Don’t-miss dish: Offered as part of 3030 Ocean’s three-plate tasting menu ($55) or on its own ($15), the ahi tuna poke dish bursts with vibrant flavors. The dish is topped with wakame, macadamia nuts, avocado and sambal (a hot chili pepper paste).
Contact: 954.765.3030, 3030ocean.com
Kuro • Seminole Hard Rock Hotel & Casino
Where: 1 Seminole Way, Hollywood
Kitchen confidential: This high-end Asian fusion restaurant located within the Seminole Hard Rock Hotel & Casino opened in March 2015. The 9,500-square-foot restaurant was designed to resemble a theater, which is fitting, because its dishes are showstoppers. Menu items that steal the spotlight include the wagyu tacos ($16) with spicy cilantro, shallots and an aioli sauce; any of the tempura offerings; anything off the robata charcoal grills; and any of the maki or sushi selections. In fact, pretty much every artistically rendered, chef-driven option off this menu deserves an ovation.
Don’t-miss dish: The tuna crispy rice ($16) has quickly become a crowd favorite at Kuro, with piles and piles of reviews shouting the dish out by name. The starter plate features spicy tuna decorated with caviar on top. It’s a mouthwatering combo that, according to the wait staff, is one of the most-requested dishes.
Contact: 866.502.7529, seminolehardrockhollywood.com
Flagler Steakhouse • The Breakers
Where: 2 S. County Road, Palm Beach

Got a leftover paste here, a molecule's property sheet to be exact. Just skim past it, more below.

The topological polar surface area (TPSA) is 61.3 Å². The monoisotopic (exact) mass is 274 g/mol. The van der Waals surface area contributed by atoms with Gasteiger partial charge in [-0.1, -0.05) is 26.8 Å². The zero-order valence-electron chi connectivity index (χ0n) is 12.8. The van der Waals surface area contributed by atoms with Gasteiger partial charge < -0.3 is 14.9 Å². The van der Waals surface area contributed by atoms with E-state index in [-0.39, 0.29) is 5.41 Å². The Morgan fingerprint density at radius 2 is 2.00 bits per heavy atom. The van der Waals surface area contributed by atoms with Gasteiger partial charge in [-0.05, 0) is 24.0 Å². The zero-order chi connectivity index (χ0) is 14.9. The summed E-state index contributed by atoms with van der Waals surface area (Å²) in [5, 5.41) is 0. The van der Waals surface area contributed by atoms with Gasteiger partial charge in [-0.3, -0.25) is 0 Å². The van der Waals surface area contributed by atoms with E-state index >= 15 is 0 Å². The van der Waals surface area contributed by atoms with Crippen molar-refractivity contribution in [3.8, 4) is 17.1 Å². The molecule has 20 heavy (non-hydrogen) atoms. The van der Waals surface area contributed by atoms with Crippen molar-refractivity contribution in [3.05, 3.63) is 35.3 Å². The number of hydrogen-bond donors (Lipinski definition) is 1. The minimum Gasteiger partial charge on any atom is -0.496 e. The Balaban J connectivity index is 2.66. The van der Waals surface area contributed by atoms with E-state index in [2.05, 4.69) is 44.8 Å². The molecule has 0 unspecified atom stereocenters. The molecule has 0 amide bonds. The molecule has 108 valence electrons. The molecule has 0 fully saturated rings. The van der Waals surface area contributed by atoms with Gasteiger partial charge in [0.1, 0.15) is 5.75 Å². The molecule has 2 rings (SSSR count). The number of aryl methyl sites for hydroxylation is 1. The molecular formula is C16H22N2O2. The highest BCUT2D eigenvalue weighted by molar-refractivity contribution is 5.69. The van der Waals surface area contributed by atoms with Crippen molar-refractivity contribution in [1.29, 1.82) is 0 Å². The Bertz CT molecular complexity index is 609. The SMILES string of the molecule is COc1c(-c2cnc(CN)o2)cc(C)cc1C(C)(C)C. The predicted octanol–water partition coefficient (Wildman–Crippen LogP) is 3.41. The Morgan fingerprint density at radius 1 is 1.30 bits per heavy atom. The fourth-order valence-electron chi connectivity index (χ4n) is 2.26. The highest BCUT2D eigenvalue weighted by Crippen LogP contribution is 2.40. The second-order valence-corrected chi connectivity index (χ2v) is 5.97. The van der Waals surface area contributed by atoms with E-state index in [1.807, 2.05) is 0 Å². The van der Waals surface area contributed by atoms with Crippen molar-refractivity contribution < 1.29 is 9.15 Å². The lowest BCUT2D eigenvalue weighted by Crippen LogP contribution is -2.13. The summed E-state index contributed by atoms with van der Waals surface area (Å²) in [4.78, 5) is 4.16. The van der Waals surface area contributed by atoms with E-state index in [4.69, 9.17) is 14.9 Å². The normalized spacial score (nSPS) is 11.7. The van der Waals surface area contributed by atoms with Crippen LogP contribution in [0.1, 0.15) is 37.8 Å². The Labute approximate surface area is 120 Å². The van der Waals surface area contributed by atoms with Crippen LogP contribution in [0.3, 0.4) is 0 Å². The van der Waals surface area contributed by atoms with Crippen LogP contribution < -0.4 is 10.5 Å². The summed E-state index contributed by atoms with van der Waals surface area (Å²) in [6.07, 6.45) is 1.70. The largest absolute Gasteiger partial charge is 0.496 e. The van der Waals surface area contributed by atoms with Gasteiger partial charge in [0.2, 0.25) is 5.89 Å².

Kitchen confidential: This warm, comfortable steakhouse features wooden beams and columns, oversized chandeliers and a broad menu that fuses top cuts of meat and American classics alongside some specialty Italian meals. Flagler Steakhouse sits down the road from the resort’s main building on the second floor of its golf club, allowing patrons to overlook the property. This dining option pays tribute to its name with offerings like the dry-aged tomahawk rib chop ($74)—which is so big you might not have room for a side dish—and the bone-in filet mignon ($67).
Don’t-miss dish: Don’t start your meal without ordering a round of the blue crab dumplings ($26). These delicate-yet-rich babies come stuffed with crab, shaved Reggiano cheese, red pepper butter and truffle oil. They’re an airy but filling starter that you won’t want to share.
Contact: 855.435.2053, thebreakers.com/dining/flagler-steakhouse
Ask the Chef
We chatted with Anthony Sicignano, executive chef at The Breakers, about his experiences with food and working at the famed Palm Beach resort, where he oversees nine restaurants. The chef, who comes from a big Italian family, has worked at The Breakers since 1993. Here’s what he had to say (responses have been edited for length):
What’s your favorite dish to make at The Breakers?
This is a tough one, as there are so many fun dishes. But I’ll go back to my roots on this—for me, it is the Italian items. Nonna’s Meatball at HMF (one of The Breakers’ dining areas) or our meatballs at The Italian Restaurant—they reflect the rewards of getting the right flavor and texture consistently.
What was your first experience with food that made you fall in love?
It had to be the big Italian fish dinner on Christmas Eve—all of the grandparents together with my parents, aunt, brother and sister—made for many special memories.
What’s your ultimate comfort meal?
Quite often at home, I make what the kids have come to call “lobster pasta”—it is really lobster in combination with a puttanesca sauce, essentially a lobster fra diavolo with tomatoes, lobster, olives, anchovies, capers, etc.
What’s your proudest kitchen moment?